SPARTA — With the recent retirement of RJ Ihle in Murphysboro and the announcement this week that Family Video will close all 250 of its stores, it would seem that the age of Friday night movie rentals may be over in Southern Illinois — but there is at least one holdout.
Family Video parent company Highland Ventures made the announcement Tuesday that the company will close all 250 of its stores.
"While we have faced digital competition from Netflix and others for years, nothing has been as devastating to our business as COVID-19," the company said in a press release, according to the Toledo Blade.
Founded in 1978, Family Video went from renting Betamax tapes to VHS to DVDs over the years and grew to an 800-store chain at its zenith. The company, which owns most of its retail real estate, evolved the business model, partnering with Marco’s Pizza in 2015 to give customers another reason to venture out for their video entertainment. The company plans to liquidate its stock of movies and candy.
The sign outside the Carbondale Family Video location on Thursday read: "Come say goodbye. Everything must go."
Murphysboro’s movie rental king RJ Ihle last year shuttered his stalwart shop, R.J. Electronics and Video, on Walnut Street in Murphysboro. Ihle said he had actually seen a slight uptick in his business around mid-March last year when the Family Video up the street closed. But almost immediately, the pandemic shut down everything.
“If conditions had remained more favorable I may not have made the decision,” he said this past October of the timing of his retirement.
But, despite the mass exodus of movie rental shops, Main Street Video in Sparta is keeping the movie rental tradition alive. Debbie Sykes can still be found sitting at the service counter, behind her a neon gradient of DVD cases. She estimated she has between 9,000 and 10,000 titles in her inventory.
RJ Ihle was the first, and is now the last. After more than three decades, the Murphysboro institution R.J. Electronics and Video will be closing.
“It’s been very hard here lately,” Sykes said Thursday. She said being closed for three months last year because of COVID-19 restrictions made business harder than it already was. She said because of her temporary closure, coupled with the fact that pandemic restrictions have slowed DVD releases, it’s been hard to compete with streaming services. Many movie studios shut down production of features because of the virus. But the ones that were already complete are being sent to services like Amazon Prime or HBO Max instead of to movie store shelves, she said.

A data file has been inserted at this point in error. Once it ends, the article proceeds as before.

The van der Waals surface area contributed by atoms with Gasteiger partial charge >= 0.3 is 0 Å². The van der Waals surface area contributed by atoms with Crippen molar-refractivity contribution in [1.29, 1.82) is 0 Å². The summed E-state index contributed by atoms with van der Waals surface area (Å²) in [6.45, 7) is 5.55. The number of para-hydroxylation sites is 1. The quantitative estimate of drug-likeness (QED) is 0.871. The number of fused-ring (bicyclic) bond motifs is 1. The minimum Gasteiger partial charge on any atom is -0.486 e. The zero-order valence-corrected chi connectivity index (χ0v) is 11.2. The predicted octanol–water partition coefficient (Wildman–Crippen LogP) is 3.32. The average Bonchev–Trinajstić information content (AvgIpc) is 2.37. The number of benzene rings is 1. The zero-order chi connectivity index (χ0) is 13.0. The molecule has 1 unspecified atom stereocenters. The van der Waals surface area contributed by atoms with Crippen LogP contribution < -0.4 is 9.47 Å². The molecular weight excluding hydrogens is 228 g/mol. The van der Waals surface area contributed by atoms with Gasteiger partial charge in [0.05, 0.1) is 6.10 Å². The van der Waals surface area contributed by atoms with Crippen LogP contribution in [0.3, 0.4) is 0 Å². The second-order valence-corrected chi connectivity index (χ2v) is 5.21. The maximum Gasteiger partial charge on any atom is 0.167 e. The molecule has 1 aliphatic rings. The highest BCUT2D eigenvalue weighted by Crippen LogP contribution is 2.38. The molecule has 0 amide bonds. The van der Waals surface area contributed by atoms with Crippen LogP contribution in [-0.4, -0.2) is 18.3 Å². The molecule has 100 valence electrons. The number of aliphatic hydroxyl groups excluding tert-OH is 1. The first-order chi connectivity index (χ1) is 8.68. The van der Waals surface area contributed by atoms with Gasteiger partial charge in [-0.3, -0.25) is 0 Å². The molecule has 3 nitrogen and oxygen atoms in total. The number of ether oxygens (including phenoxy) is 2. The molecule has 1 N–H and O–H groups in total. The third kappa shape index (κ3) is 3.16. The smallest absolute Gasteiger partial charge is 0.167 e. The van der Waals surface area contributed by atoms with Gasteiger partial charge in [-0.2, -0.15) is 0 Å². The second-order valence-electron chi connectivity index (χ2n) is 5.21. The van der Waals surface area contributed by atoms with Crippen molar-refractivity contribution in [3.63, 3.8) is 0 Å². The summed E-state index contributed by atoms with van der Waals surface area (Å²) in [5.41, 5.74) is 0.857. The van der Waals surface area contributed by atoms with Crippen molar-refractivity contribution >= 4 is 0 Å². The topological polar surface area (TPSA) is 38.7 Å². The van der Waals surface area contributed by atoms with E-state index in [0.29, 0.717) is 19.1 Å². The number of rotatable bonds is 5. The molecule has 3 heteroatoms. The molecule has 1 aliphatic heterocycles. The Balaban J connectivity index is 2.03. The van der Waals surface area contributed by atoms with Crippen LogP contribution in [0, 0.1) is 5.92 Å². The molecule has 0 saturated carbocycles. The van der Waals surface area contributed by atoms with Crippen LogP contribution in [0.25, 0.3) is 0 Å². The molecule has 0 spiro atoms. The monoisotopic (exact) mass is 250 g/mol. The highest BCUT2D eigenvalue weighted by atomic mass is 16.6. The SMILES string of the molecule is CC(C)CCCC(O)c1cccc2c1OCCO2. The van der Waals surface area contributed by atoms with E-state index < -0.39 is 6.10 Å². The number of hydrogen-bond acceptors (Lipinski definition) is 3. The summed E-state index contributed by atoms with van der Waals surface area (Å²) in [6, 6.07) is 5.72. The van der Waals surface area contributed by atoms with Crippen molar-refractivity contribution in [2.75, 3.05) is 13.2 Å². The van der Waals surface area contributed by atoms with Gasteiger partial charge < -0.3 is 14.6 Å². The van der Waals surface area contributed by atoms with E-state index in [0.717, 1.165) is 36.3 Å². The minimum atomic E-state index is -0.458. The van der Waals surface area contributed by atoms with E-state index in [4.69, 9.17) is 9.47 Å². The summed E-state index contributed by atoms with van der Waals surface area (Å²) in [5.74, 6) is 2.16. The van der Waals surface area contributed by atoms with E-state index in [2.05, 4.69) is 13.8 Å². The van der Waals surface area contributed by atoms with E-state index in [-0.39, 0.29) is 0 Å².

But, there’s more to the slow-down, Sykes said.
“They don’t rent them like they used to,” she said of customers.
Sykes has been with Main Street Video for 30 years and has been its owner for 23. She said she recalled Circus Video and Movie Gallery as competition years ago. Now it’s just Netflix and Redbox. But she said she’s had to make changes to help bring in other sources of income. The tanning beds in the back of the storefront were added about 10 years ago, Sykes said, and she started selling jewelry and women’s accessories in the last six months to help revenue.
Despite loving the business, Sykes said she’s likely going to start downsizing her inventory of movies. But, she said she doesn’t have plans on closing any time soon. Sykes smiled when asked how it made her feel to be one of the last rental shops standing.
“We outlasted them all,” Sykes said.
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